I think of myself as a little bit of a history buff, not because I am any good at history (in fact I got really poor grades in school for history), but simply because I love to learn about it. As we approach the 2012 U.S. Open at the Olympic Club, Al Barkow decided to write a detailed account of the first U.S. Open held at the famed San Francisco layout. In 1955, a little-known man named Jack Fleck beat Ben Hogan in an 18-hole playoff that made ESPN’s list of the top 10 upsets of all time.
I found this book when I saw a preview in a magazine I was reading. As I enjoy reading books by Barkow, I was intrigued. If you have not heard of him, then I would recommend reading some of his work. He wrote a fantastic book on Sam Snead and a few others which focus on that time period. His claim to golfing fame was that he was the writer for the Shell’s Wonderful World of Golf and did some of the interviews of Ben Hogan while Hogan was promoting what was then called the Hogan Tour, which today is known as the Nationwide Tour (until 2013!).
Barkow has a very straightforward style and has a great love for the game which shows in his writing. What I like most is he did not get caught up in the Hogan mystique in which many writers tend to get lost. He simply views Hogan for what he was, which is very refreshing. Today so many of the stories treat Hogan as though he was a Greek god, whereas Barkow views show Hogan more as a regular guy. That is likely because he knew Hogan personally.
The 1955 U.S. Open was played with a final 36 holes on Saturday, but what was unique was that the leaders were not paired together and did not go out according to their position in the tournament. So Hogan finished his round and Fleck was on the 14th hole. Gene Sarazen, an announcer at the time, famously announced before going off the air that Hogan was the winner.
This set up one of the most lopsided playoffs that one could imagine. Fleck had not had a finish higher than 8th, whilst Hogan had had the magical 1953 where we won all three majors in which he played. On paper this was going to be a very one-sided affair. It would have been on the order of Rocco Mediate beating Tiger Woods in the 2008 U.S. Open at Torrey Pines. Although at least Rocco had won some PGA Tour events prior to facing Woods in the playoff! Fleck was quite a bit lower on the golfing totem pole than Rocco. In reading the comments in the run-up to the playoff in 2008, very few people gave Rocco any chance, I can only imagine that even fewer gave Fleck a chance against Hogan.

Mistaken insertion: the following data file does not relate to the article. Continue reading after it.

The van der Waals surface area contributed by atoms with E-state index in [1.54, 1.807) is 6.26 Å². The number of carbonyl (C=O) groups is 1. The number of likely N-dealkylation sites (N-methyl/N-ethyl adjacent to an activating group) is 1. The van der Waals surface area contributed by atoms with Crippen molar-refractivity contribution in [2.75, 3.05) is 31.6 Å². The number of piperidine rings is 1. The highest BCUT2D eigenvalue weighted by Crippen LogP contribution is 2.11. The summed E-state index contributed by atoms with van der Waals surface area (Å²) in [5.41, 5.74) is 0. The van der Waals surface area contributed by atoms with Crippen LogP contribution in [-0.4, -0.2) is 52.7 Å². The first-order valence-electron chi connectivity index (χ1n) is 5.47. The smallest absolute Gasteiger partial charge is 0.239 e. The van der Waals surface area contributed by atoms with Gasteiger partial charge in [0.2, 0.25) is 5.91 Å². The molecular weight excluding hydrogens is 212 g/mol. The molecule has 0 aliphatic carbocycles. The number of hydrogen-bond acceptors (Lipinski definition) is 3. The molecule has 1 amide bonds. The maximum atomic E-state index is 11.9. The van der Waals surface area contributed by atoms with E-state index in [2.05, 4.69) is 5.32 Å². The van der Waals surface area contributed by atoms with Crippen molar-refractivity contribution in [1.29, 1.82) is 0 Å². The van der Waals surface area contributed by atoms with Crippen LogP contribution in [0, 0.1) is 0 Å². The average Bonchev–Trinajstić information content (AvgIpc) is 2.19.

There is also some nice detail on the Olympic Club’s history which is very fascinating. Though I live in the Bay Area and have played the Ocean Course at Olympic Club, I have not played the Lake Course. What was interesting in the book was that the Ocean was considered the better of the two until some holes were lost to some erosion on the Ocean course and the trees of the Lake course grew up making it a bit of a better test. I hopeful that one day I will get to play the Lake course.
The part I really love about this book is how he captures Jack Fleck. To me, and probably most of the golfing world, Jack Fleck is a name you hear very rarely, probably no more than one or two times. And likely you know very little about him. Barkow covers Fleck in a way where we can get to know him. After all he is one of the few golfers who stood up to the pressure of major championship golf against one of the games greats.
Fleck at the time of the 1955 U.S. Open was practicing hatha yoga. I had not heard of this style of yoga before the book, but after reading what Fleck did and how much he attributed the victory to with work with this style of yoga, I may have to take a look. Fleck gives quite a bit of credit for his victory to hatha yoga and says that once he got away from it after winning the U.S. Open, his play got significantly worse. He states that getting away from it was one of his biggest regrets.
There is a great deal of history and a great story all put together into one in this book. If you are a Hogan fan, you might not like reading about your hero fighting a battle he loses but there is still much to be learned about Hogan as a golfer in this book. After losing the title in 1955 Hogan announced to the golfing world that he was retiring. Of course he would play much more golf, but it still stands as quite a monumental announcement in Hogan’s career. I would highly recommend it.
Photo credits: © USGA.